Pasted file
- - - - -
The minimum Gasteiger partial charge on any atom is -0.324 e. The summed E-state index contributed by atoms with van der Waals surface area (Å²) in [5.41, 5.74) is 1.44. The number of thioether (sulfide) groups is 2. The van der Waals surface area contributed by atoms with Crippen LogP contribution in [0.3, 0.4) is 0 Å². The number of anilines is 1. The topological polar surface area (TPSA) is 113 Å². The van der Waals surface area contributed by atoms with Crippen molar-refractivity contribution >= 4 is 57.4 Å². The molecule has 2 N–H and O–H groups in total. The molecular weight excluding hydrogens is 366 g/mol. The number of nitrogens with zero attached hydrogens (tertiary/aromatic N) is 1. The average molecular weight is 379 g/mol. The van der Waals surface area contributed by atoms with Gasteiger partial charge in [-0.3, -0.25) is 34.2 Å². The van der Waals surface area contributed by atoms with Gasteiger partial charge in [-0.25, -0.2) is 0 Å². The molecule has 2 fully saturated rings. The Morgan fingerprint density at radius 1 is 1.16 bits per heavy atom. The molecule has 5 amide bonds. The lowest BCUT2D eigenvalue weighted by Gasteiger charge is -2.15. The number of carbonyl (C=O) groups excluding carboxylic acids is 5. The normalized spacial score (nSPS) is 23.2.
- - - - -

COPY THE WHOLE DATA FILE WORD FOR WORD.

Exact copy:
The minimum Gasteiger partial charge on any atom is -0.324 e. The summed E-state index contributed by atoms with van der Waals surface area (Å²) in [5.41, 5.74) is 1.44. The number of thioether (sulfide) groups is 2. The van der Waals surface area contributed by atoms with Crippen LogP contribution in [0.3, 0.4) is 0 Å². The number of anilines is 1. The topological polar surface area (TPSA) is 113 Å². The van der Waals surface area contributed by atoms with Crippen molar-refractivity contribution >= 4 is 57.4 Å². The molecule has 2 N–H and O–H groups in total. The molecular weight excluding hydrogens is 366 g/mol. The number of nitrogens with zero attached hydrogens (tertiary/aromatic N) is 1. The average molecular weight is 379 g/mol. The van der Waals surface area contributed by atoms with Gasteiger partial charge in [-0.3, -0.25) is 34.2 Å². The van der Waals surface area contributed by atoms with Gasteiger partial charge in [-0.25, -0.2) is 0 Å². The molecule has 2 fully saturated rings. The Morgan fingerprint density at radius 1 is 1.16 bits per heavy atom. The molecule has 5 amide bonds. The lowest BCUT2D eigenvalue weighted by Gasteiger charge is -2.15. The number of carbonyl (C=O) groups excluding carboxylic acids is 5. The normalized spacial score (nSPS) is 23.2.